South Queens mailboxes given new protection as part of ongoing effort to stop mailbox fishing

The Rochdale Village post office leaves a notice showing residents how to use the new mail slots.
Photo by Bianca Rosembert


United States Postal Service mailboxes all over South Jamaica have been redesigned to fight incidents of mailbox fishing that have been plaguing Queens residents since 2016.

The new blue mailboxes feature thin slots that are designed to prevent perpetrators from tampering with letters.

Hollis and Rochdale Village are the first neighborhoods to receive either upgrades to current mailboxes or completely new mailboxes, according to Clifton Stanley Diaz, Rochdale Village’s chairman of the board of directors.

If the mailbox is in good condition, the Postal Service just changes the slot. If it’s an old mailbox, it is replaced, according to Donna Harris, a spokeswoman for the USPS. The Postal Service eventually plans to replace all the mail slots in New York City mailboxes.

Mailbox fishing involves pulling out envelopes containing personal checks and sensitive information through the slot of a blue USPS mailbox using a string tied to a sticky substance, usually glue, a bottle or mouse traps.

Mail fishers commonly “wash” the stolen checks by erasing the receiver’s name from the check using a solution, according to officials from the 113th Precinct.

“If you’re work working hard for your money and somebody just takes it, it’s terrifying. It’s heart-breaking,” said Rochdale Village resident Berneed Shoot, 27. “It makes you not even want to mail your stuff. It makes you just want to go to the place and drop it off if you can.”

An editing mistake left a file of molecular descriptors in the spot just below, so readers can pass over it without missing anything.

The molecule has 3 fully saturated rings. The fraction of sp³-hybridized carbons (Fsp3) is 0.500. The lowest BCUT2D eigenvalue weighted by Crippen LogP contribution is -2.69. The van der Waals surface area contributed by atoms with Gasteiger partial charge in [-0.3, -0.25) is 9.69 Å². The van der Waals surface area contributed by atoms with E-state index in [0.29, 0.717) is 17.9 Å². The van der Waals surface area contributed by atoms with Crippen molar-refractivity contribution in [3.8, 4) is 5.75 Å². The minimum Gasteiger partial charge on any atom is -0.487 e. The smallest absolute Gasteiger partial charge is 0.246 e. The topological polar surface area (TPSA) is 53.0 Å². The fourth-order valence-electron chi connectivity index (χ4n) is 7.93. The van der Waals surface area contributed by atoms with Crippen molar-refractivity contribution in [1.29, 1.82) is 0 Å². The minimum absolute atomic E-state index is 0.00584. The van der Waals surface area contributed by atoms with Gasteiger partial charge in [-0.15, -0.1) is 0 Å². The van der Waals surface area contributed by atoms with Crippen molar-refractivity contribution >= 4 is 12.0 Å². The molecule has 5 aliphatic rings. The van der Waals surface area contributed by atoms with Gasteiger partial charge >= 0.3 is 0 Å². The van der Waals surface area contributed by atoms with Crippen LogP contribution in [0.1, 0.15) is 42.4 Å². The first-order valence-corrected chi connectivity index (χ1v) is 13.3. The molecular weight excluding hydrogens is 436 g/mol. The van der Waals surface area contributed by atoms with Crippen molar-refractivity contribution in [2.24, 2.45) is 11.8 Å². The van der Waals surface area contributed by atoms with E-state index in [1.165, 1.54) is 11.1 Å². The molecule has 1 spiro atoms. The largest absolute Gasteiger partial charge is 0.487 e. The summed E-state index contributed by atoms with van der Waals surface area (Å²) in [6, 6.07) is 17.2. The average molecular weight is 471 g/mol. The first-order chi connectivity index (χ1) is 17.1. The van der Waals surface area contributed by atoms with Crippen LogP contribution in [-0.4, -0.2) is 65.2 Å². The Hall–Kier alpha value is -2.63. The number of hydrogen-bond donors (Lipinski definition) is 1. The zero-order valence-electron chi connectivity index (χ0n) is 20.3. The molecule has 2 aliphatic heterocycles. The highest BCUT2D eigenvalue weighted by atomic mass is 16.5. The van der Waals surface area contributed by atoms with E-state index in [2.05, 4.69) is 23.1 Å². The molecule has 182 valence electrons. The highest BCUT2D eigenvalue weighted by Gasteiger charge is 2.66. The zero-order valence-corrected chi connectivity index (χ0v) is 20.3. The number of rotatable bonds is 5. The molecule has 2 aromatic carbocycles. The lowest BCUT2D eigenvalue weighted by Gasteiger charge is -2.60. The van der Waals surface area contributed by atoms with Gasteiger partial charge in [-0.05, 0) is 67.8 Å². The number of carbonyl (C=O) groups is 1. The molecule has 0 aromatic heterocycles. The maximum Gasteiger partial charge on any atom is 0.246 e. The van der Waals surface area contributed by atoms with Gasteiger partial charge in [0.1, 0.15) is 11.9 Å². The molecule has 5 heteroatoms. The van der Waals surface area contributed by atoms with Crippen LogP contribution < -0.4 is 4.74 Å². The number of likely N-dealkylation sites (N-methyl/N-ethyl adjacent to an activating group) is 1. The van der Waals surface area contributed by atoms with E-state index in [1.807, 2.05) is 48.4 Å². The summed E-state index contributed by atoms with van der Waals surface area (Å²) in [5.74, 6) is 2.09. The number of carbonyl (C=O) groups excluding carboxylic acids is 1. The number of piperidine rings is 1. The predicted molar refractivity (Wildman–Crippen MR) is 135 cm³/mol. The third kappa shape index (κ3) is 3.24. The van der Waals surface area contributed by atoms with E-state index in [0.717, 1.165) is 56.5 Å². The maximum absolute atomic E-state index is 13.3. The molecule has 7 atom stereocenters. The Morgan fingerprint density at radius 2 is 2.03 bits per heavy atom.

Police were investigating a recent string of possible fishing incidents, including one on Nov. 2, in which a $300 check was dropped off at a USPS mailbox on 234th Street & Seward Avenue and later cashed for $938, according to officials at the 113th precinct.

There were 21 other mailbox fishing incidents reported to the 113th Precinct in 2018.

Of the 21 incidents, three involved grand larceny of checks over $1,000 and six were classified as forgery of checks less than $1,000, according to authorities.

Police arrested a suspect in South Jamaica who was carrying 30 to 40 checks on Sept. 21 and also caught one perpetrator mid-fishing in October, according to the officials from the 113th Precinct.

The police investigation into the sticky trail of stolen checks has led them to check cashing locations in the Bronx and New Jersey, according to authorities.

The Rochdale Village post office now leaves a notice, “Put letters in here,” to show residents how to use new slot.

The costs to upgrade the boxes vary based on the condition of the boxes, according to Xavier Hernandez, a strategic communications specialist for the USPS.

“The goal is to have security in all of these boxes throughout New York City. There’s no specific timeline for that and it is on a need-by-need basis,” said Hernandez.

The Postal Service is also working with law enforcement to track the most targeted mailboxes for mailbox fishing, according to Hernandez.

South Jamaica residents are encouraged to use the mailbox slot in their local post office until all the mailbox slots have been replaced.